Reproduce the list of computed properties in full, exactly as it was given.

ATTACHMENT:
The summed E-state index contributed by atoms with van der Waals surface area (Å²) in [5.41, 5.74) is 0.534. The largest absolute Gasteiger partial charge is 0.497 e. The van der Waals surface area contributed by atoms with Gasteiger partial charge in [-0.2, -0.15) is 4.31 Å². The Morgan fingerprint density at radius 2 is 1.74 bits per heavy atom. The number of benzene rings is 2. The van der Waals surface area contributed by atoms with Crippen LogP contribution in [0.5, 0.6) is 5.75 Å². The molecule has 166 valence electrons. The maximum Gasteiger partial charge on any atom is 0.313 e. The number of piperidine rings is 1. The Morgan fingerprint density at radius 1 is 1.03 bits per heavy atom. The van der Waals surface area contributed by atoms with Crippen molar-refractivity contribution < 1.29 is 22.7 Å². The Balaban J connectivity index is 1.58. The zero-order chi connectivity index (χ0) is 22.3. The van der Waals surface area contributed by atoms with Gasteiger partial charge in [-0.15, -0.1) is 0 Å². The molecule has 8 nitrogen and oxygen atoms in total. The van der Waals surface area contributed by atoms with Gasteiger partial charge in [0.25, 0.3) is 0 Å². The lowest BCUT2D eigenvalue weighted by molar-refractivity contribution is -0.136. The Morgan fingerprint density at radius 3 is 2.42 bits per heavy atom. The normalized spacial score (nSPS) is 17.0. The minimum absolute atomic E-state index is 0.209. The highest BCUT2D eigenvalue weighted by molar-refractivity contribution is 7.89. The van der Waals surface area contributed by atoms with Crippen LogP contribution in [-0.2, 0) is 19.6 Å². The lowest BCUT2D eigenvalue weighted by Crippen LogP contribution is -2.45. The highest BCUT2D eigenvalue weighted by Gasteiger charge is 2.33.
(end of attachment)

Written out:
The summed E-state index contributed by atoms with van der Waals surface area (Å²) in [5.41, 5.74) is 0.534. The largest absolute Gasteiger partial charge is 0.497 e. The van der Waals surface area contributed by atoms with Gasteiger partial charge in [-0.2, -0.15) is 4.31 Å². The Morgan fingerprint density at radius 2 is 1.74 bits per heavy atom. The number of benzene rings is 2. The van der Waals surface area contributed by atoms with Crippen LogP contribution in [0.5, 0.6) is 5.75 Å². The molecule has 166 valence electrons. The maximum Gasteiger partial charge on any atom is 0.313 e. The number of piperidine rings is 1. The Morgan fingerprint density at radius 1 is 1.03 bits per heavy atom. The van der Waals surface area contributed by atoms with Crippen molar-refractivity contribution < 1.29 is 22.7 Å². The Balaban J connectivity index is 1.58. The zero-order chi connectivity index (χ0) is 22.3. The van der Waals surface area contributed by atoms with Gasteiger partial charge in [-0.15, -0.1) is 0 Å². The molecule has 8 nitrogen and oxygen atoms in total. The van der Waals surface area contributed by atoms with Gasteiger partial charge in [0.25, 0.3) is 0 Å². The lowest BCUT2D eigenvalue weighted by molar-refractivity contribution is -0.136. The Morgan fingerprint density at radius 3 is 2.42 bits per heavy atom. The normalized spacial score (nSPS) is 17.0. The minimum absolute atomic E-state index is 0.209. The highest BCUT2D eigenvalue weighted by molar-refractivity contribution is 7.89. The van der Waals surface area contributed by atoms with Crippen LogP contribution in [-0.2, 0) is 19.6 Å². The lowest BCUT2D eigenvalue weighted by Crippen LogP contribution is -2.45. The highest BCUT2D eigenvalue weighted by Gasteiger charge is 2.33.